Africa: Harvesting New Horizons

Africa is a huge and diverse continent that cannot be described with a single and unique narrative, as the gap between the richest countries and the poorest is substantial. But, despite the differences, there are also common concerns. For example, political risk still contaminates states and internal and cross-border conflicts affect dozens of them.

In this context, intra-African free trade and regional value-added cooperation is seen as the best first step in breaking the cycle of underdevelopment that is denying opportunities for African workers and businesses. The removal of customs and other barriers will encourage constructive interaction and peaceful cooperation. And alongside with boosting trade flows, it will validate the cross-border infrastructure projects the continent needs.

The African Continental Free Trade Agreement (AFCFTA), which was signed by 54 African countries, aims to double intra-African trade by 2035. Currently at 18% intra-continental trade is relatively low compared to 47% in America, 61% in Asia, 67% in Europe and 7% in Oceania. As a consequence, the African Continental Free Trade Area (AFCFTA) is set to become the world’s largest free trade area, with a single market with a combined GDP of $3 trillion.

Moreover, building sustainable energy, transport and digital systems for people, businesses and industries will support the development of modern and reliable regional value chains, which are key to enhance the consolidation of the African Continental Free Trade Area. Improving efficient and safe connectivity between regions and promoting value-added production and enhancement of industrial competitiveness through digital means are key to advance continental sustainability. Moreover, developing logistic and transport infrastructures that are climate-neutral, as well as deploying sustainable energy production systems will significantly help the continent to grow from a sustainable and human point of view.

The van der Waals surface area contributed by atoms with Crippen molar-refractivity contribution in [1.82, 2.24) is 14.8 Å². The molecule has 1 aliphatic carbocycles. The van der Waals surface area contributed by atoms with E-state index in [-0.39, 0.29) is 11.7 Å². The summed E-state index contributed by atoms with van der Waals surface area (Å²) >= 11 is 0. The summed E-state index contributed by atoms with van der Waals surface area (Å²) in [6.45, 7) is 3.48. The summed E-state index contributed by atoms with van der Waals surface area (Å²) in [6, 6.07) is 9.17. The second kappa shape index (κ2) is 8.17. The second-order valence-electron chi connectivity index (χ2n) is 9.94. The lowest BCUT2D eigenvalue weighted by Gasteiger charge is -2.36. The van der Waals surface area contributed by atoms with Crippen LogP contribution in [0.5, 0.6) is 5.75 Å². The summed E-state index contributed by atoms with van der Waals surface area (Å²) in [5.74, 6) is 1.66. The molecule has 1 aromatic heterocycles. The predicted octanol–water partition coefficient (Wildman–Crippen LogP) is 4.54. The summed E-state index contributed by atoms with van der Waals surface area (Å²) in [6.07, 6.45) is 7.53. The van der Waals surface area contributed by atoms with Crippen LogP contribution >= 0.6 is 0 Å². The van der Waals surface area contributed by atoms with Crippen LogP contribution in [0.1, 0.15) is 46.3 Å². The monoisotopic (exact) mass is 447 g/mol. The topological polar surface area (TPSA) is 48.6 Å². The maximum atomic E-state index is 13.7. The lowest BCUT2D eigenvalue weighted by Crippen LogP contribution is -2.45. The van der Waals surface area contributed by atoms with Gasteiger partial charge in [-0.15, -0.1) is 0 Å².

Great economic opportunities are waiting to be unlocked in Africa. However, from global trade wars to poor infrastructure, Africa’s economy is struggling to keep pace. Investors must see themselves as stakeholders in Africa, just as Africa must grasp the opportunity to become stakeholders in the global economy. Boosting private sector and investment capital towards Africa’s business opportunities that will come with trade liberalization and the consolidation of integrated regional value chains remains essential to speeding up sustainable economic growth and the creation of decent jobs in the region. In this context, increasing investor’s confidence in Africa yet depend on numerous factors such as enhanced policy reforms in areas like governance and rule of law, robust financial systems and transparent regulatory frameworks, or investment facilitation and capital protection, among others.